A Stanley knife is another essential addition to your tool belt. When choosing a knife ensure you get one that has an extendable blade is this as much more versatile than the standard short-bladed knives. Situations where you’ll use your Stanley knife, include:
- Cutting roofing insulation to length
- Cutting the tops off roofing and gutter sealant tubes
- Removing old silicone
- Sharpening your pencil
- Scoring downpipe plastic coverings so they can be removed
Note, as blades will often break or become blunt always ensure you have 2-3 spare blades within your tool belt (ensure these are in a blade holder box so you don’t accidentally cut yourself)
Another essential tool for a roof plumber is a cordless 18V drill. Tasks that you’ll use this for include:
- Inserting and removing roof screws
- Fixing roof flashings such as ridges, barges and
- Drilling holes for rivets
- Fixing downpipes brackets to timber structures or walls
Although not an item you’ll carry with you on the roof, you’ll want to ensure you have a 18V hammer drill in your toolbox. You’ll need this for such tasks as mounting downpipe brackets on brick walls and drilling and fixing cut-in flashings around the lower roofs of secondary buildings.
Drill and tech bits
Depending on what you’re working on you’ll need to ensure you have the appropriate drill bits to get the job done. Here is a list of drill bits that I like to carry:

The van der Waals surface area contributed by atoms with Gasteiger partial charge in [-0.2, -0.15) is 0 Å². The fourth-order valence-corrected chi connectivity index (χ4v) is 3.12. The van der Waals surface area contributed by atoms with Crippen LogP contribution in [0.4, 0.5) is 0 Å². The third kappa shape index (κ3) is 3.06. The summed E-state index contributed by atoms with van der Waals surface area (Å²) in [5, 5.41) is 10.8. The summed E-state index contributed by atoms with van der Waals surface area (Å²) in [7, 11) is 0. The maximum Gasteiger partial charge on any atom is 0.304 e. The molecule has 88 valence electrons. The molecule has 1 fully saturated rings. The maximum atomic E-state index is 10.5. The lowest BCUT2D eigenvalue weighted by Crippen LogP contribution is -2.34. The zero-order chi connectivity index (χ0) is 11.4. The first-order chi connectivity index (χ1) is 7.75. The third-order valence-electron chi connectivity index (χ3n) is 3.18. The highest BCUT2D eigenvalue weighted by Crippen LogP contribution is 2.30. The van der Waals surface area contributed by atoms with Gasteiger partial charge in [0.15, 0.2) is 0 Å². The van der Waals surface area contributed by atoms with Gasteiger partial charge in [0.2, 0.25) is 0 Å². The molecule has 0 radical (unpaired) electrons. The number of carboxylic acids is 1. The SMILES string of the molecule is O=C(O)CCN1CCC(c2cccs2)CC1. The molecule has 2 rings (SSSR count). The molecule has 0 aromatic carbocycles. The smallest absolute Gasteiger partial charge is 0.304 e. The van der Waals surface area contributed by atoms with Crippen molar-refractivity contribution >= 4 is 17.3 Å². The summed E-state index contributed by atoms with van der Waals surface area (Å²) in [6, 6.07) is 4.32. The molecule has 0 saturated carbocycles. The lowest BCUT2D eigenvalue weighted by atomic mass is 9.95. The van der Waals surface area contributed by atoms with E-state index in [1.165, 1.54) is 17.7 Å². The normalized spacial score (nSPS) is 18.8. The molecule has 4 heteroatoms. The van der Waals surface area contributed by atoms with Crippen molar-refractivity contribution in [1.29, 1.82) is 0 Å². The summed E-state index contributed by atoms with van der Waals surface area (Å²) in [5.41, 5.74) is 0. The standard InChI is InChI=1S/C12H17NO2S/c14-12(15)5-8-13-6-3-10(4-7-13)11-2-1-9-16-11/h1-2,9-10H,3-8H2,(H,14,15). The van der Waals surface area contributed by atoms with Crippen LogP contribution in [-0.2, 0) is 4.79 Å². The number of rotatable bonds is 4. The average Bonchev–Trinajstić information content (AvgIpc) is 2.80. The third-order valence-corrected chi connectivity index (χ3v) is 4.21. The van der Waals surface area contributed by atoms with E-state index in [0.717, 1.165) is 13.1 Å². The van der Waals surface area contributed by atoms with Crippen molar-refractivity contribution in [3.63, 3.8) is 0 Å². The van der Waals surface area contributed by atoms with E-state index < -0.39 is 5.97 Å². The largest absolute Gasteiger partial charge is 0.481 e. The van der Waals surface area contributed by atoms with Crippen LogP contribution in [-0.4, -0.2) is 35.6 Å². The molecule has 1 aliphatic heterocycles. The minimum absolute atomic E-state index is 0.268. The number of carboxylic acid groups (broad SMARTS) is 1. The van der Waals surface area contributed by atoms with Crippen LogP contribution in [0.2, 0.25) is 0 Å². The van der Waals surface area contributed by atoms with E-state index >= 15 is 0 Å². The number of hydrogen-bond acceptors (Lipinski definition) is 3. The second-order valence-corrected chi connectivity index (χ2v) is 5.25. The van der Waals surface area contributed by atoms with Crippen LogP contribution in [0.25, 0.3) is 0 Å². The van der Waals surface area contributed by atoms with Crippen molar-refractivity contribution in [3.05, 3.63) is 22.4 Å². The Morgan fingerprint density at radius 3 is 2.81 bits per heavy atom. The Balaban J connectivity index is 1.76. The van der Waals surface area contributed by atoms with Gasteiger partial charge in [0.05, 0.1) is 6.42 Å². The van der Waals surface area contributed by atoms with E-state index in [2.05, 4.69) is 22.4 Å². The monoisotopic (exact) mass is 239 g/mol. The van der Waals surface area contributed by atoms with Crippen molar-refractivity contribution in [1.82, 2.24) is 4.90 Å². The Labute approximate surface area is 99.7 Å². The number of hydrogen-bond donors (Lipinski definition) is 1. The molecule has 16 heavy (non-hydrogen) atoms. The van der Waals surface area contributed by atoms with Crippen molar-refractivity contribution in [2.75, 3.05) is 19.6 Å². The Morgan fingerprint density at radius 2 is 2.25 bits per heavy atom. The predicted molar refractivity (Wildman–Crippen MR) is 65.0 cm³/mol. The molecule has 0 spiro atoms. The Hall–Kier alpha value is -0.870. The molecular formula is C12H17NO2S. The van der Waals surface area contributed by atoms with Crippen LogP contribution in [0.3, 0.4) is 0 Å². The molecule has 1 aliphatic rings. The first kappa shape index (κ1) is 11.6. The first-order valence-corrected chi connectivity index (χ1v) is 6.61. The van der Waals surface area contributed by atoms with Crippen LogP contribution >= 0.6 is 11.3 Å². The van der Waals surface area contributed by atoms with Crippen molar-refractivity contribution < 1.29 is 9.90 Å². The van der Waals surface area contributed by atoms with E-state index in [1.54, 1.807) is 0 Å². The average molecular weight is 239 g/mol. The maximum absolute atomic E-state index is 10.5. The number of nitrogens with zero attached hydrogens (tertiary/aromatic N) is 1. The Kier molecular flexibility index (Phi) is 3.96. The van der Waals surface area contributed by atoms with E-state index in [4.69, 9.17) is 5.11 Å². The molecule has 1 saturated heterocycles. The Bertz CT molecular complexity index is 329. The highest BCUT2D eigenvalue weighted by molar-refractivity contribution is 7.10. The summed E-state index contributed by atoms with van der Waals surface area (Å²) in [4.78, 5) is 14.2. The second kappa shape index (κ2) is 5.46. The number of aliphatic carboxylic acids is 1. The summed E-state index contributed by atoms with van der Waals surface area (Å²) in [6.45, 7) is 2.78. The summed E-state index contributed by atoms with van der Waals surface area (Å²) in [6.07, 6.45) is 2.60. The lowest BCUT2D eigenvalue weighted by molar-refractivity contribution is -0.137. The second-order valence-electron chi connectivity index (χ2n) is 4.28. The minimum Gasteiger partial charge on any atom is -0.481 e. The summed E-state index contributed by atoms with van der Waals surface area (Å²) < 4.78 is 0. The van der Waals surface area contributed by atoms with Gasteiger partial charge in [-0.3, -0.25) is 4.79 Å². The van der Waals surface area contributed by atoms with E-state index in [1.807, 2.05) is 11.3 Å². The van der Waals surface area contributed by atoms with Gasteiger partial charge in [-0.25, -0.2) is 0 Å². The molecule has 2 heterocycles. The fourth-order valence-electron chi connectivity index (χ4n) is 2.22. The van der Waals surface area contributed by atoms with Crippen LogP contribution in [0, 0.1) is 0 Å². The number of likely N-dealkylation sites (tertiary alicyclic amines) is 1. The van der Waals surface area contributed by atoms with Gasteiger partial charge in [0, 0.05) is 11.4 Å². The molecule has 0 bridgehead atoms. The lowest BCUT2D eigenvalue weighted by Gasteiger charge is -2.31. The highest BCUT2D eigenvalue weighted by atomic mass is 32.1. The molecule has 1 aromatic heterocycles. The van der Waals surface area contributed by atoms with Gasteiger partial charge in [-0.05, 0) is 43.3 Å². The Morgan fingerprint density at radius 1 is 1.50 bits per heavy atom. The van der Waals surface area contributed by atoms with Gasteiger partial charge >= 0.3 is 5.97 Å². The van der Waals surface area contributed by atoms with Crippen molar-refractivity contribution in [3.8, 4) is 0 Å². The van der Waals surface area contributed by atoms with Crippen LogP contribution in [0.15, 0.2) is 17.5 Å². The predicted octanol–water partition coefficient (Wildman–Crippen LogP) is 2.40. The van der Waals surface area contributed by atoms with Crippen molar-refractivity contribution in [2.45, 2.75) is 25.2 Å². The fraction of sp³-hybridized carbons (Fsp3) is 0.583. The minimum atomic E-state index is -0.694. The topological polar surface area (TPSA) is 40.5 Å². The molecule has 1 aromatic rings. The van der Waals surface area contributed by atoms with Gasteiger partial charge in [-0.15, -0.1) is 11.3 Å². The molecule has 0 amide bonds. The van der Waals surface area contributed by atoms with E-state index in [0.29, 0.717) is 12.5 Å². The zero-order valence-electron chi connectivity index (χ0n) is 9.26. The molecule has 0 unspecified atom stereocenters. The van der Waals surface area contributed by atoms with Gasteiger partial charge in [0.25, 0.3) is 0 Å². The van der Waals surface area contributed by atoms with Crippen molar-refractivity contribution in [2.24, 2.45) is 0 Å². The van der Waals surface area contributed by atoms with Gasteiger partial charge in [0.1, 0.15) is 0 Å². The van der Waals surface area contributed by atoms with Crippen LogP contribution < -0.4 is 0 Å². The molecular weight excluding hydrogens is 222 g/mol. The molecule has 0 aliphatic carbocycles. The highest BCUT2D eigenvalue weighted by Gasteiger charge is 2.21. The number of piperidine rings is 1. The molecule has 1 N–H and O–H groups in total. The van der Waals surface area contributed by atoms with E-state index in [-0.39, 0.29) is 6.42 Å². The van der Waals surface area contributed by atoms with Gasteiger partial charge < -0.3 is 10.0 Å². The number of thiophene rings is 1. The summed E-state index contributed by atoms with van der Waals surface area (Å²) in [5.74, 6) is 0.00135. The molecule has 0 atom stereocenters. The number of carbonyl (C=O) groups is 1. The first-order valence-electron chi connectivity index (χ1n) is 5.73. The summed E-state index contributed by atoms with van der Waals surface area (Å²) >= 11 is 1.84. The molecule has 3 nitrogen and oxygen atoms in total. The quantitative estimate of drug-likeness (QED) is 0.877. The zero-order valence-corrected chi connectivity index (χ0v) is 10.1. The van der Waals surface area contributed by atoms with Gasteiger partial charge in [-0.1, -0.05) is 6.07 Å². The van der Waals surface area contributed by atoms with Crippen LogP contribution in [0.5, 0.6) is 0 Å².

- 1/8th double-ended drill piece for drilling holes for rivets etc (Always carry a couple of spare ones in your tool belt)
- Roof screw tech bits
- Zip screw tech bits
- Extend tech bits
Chalk line reel and chalk
Chalk lines are the best way to mark your roof screw lines, hence if you’re laying new metal roof sheets best you carry a chalk line reel with you so you can easily mark out screw lines based on the underlying rafters.
Always carry a couple of decent pencils in your tool belt. You’ll use this daily for tasks such as:
- Marking gutters or roof sheets for cutting
- Jotting down and working out measurements
When it comes to sharpening, pull out your Stanley knife as these are a perfect tool for sharpening your pencil.
A measuring square is required to mark out and cut you the likes of roof flashings, gutters, and downpipes so if you’re likely to be working on such tasks always ensure you have a measuring square handy!
Angle measuring tool
If you’re tasked with working out an angle to perhaps make a flashing or bend a downpipe too, then you want to consider having an angle measuring tool handy as these are great for capturing and marking up angles to work against.
Small magnetic level
Magnetic levels are great for getting your downpipes vertically straight before fixing them against the wall, hence if installing downpipes is one of your tasks then ensure to have a small magnetic level in your tool belt.
Colourbond touch-up pens
We’re not all perfect and sometimes flashings, gutters or downpipes can get scratched. Therefore, it’s best to carry some colourbond touchup pens with you so if you do accidentally scratch something you can use the colorbond pen with the matching colour to fix it up.
What else do I need?
Now we’ve got the tools out of the way, you want to ensure that you have the right clothing and safety equipment on. For more information on what I believe a roof plumber should be wearing, check out the link below.
I hope you found this article of use, especially for those younger folk out there that are starting off their career as a roof plumber. By all means, if someone is reading this and feels that I’ve missed something off the list let me know and I’ll ensure it gets added:)